To Thomas Jefferson
Apl. 23. 1796
I inclose another number of the Debates on the Treaty.1 The subject is still going on in the House, as well as the press. The majority has melted, by changes and absence, to 8 or 9 votes. Whether these will continue firm is more than I can decide. Every possible exertion is made as usual on the other side. A sort of appeal has been made to the people, with an expectation that the mercantile force would triumph over the popular sentiment. In this city the majority of petitioners has appeared agst. the Mercantile party.2 We do not know the event of the experiment in N. York. Petitions on both sides are running thro’ the adjoining States of Delaware, & N. Jersey.3 Among other extraordinary manoeuvres, the Insurance Companies here & in New Y. stopt business, in order to reduce prices & alarm the public.4 The Banks have been powerfully felt in the progress of the petitions in the Cities for the Treaty. Scarce a mercht. or Trader but what depends on discounts, and at this moment there is a general pinch for money. Under such circumstances, a Bank Director soliciting subscriptions is like a Highwayman with a pistol demanding the purse. We hope the question will be taken tomorrow. But if carried agst. the Treaty, the game will be played over again in other forms. The Senate will either send it down by itself, or coupled with the Spanish Treaty or both. Nothing of importance from Europe. Adieu.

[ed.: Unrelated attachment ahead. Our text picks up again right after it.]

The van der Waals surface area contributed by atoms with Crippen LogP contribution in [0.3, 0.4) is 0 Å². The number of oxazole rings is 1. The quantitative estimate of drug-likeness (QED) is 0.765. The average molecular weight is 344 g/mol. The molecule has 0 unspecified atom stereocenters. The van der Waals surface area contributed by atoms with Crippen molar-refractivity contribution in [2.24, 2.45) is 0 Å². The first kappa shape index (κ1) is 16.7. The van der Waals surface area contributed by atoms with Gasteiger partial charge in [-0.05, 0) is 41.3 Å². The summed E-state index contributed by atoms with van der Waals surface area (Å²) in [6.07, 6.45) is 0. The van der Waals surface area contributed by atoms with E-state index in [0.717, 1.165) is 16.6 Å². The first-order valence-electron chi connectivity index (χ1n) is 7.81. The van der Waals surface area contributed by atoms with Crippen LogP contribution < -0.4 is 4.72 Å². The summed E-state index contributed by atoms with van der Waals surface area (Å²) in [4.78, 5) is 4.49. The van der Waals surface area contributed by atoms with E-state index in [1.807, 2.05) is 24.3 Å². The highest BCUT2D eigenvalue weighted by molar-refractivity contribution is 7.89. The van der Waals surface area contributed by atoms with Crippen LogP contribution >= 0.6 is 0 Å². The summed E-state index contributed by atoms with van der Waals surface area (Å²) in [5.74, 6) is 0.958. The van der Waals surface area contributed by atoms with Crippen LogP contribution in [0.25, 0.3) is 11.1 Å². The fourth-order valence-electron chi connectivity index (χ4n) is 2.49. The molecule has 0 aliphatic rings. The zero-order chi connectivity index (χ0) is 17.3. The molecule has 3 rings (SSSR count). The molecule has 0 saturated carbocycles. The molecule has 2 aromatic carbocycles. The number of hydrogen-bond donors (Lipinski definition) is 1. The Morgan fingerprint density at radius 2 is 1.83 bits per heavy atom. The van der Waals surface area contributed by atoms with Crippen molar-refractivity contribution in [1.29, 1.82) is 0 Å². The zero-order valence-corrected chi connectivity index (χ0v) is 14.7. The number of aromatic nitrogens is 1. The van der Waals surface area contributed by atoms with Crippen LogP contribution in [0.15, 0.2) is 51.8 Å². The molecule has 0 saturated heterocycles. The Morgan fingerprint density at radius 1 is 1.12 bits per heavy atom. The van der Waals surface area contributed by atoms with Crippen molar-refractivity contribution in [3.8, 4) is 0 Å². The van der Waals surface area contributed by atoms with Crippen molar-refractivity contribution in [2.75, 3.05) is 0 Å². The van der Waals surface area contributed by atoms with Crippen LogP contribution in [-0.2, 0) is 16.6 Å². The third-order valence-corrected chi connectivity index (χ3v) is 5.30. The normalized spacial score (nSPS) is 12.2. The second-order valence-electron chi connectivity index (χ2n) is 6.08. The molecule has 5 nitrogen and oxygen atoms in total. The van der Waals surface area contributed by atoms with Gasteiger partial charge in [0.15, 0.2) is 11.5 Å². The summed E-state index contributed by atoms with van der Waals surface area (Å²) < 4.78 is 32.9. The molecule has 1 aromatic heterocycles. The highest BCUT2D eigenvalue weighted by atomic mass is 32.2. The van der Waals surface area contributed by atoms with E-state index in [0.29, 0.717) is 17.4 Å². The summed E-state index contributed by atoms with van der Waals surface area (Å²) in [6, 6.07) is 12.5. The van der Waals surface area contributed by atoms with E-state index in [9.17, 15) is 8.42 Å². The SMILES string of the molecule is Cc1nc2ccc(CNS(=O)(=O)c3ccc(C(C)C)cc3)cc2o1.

Js. Madison Jr
RC (DLC). Docketed by Jefferson, “recd. May 14.”
1. Debates in the House of Representatives.
2. On 21 Apr. Frederick Augustus Conrad Muhlenberg had presented a petition against the Jay treaty signed by 800 inhabitants of Philadelphia. Signatures on two protreaty petitions from the city totaled only 292 (Annals of Congress description begins Debates and Proceedings in the Congress of the United States … (42 vols.; Washington, 1834–56). description ends , 4th Cong., 1st sess., 1114).
3. Petitions for the Jay treaty were presented on 21 and 22 Apr. from the inhabitants of Trenton and New Brunswick in New Jersey and Newcastle County in Delaware. This last petition was countered three days later by a petition against the treaty presented by Albert Gallatin (ibid., 1114, 1171; JHR description begins Journal of the House of Representatives of the United States (9 vols.; Washington, 1826). description ends , 2:520–21).
4. Typical of reports circulating at this time was an “Extract of a Letter from a respectable House in New-York, to a House in this City, dated New York, April 19, 1796. ‘The present aspect of our country, has almost arrested all commerce. The underwriters having refused to insure any more vessels until a decision of the question before Congress for the appropriations for the British treaty. Exchange nominally at 2 per cent discount, a great demand for money and general confidence lessened’” (Philadelphia Gazette of the U.S., 20 Apr. 1796).